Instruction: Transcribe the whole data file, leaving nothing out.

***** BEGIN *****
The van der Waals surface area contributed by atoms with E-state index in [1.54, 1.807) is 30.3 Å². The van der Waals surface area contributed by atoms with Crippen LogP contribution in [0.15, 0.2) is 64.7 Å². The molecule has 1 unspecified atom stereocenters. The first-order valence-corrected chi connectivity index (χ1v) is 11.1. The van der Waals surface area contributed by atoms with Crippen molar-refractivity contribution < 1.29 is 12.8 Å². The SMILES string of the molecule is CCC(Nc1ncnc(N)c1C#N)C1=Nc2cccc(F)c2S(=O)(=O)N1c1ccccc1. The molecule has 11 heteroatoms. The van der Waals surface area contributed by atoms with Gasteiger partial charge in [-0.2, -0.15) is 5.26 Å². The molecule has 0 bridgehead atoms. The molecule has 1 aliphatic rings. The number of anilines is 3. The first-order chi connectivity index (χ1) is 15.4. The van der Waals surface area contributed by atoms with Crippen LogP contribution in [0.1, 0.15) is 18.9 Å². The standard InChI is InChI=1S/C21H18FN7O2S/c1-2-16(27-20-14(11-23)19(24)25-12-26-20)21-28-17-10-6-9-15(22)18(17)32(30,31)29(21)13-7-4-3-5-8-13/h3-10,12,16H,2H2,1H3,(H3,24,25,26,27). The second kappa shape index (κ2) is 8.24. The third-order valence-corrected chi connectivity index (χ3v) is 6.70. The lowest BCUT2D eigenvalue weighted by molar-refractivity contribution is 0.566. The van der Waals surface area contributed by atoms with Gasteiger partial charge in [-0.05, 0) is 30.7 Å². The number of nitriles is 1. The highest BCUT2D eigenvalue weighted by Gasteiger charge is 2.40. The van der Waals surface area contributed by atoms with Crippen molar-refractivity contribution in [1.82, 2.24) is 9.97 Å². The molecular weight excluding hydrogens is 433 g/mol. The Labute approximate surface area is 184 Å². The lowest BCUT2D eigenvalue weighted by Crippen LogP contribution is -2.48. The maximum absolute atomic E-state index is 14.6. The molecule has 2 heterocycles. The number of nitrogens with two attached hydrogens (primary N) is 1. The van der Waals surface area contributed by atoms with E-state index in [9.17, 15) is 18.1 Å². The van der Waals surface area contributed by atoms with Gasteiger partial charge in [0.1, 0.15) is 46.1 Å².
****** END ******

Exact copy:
The van der Waals surface area contributed by atoms with E-state index in [1.54, 1.807) is 30.3 Å². The van der Waals surface area contributed by atoms with Crippen LogP contribution in [0.15, 0.2) is 64.7 Å². The molecule has 1 unspecified atom stereocenters. The first-order valence-corrected chi connectivity index (χ1v) is 11.1. The van der Waals surface area contributed by atoms with Crippen molar-refractivity contribution < 1.29 is 12.8 Å². The SMILES string of the molecule is CCC(Nc1ncnc(N)c1C#N)C1=Nc2cccc(F)c2S(=O)(=O)N1c1ccccc1. The molecule has 11 heteroatoms. The van der Waals surface area contributed by atoms with Gasteiger partial charge in [-0.2, -0.15) is 5.26 Å². The molecule has 0 bridgehead atoms. The molecule has 1 aliphatic rings. The number of anilines is 3. The first-order chi connectivity index (χ1) is 15.4. The van der Waals surface area contributed by atoms with Crippen LogP contribution in [0.1, 0.15) is 18.9 Å². The standard InChI is InChI=1S/C21H18FN7O2S/c1-2-16(27-20-14(11-23)19(24)25-12-26-20)21-28-17-10-6-9-15(22)18(17)32(30,31)29(21)13-7-4-3-5-8-13/h3-10,12,16H,2H2,1H3,(H3,24,25,26,27). The second kappa shape index (κ2) is 8.24. The third-order valence-corrected chi connectivity index (χ3v) is 6.70. The lowest BCUT2D eigenvalue weighted by molar-refractivity contribution is 0.566. The van der Waals surface area contributed by atoms with Gasteiger partial charge in [-0.05, 0) is 30.7 Å². The number of nitriles is 1. The highest BCUT2D eigenvalue weighted by Gasteiger charge is 2.40. The van der Waals surface area contributed by atoms with Crippen molar-refractivity contribution in [1.82, 2.24) is 9.97 Å². The molecular weight excluding hydrogens is 433 g/mol. The Labute approximate surface area is 184 Å². The lowest BCUT2D eigenvalue weighted by Crippen LogP contribution is -2.48. The maximum absolute atomic E-state index is 14.6. The molecule has 2 heterocycles. The number of nitrogens with two attached hydrogens (primary N) is 1. The van der Waals surface area contributed by atoms with E-state index in [9.17, 15) is 18.1 Å². The van der Waals surface area contributed by atoms with Gasteiger partial charge in [0.1, 0.15) is 46.1 Å².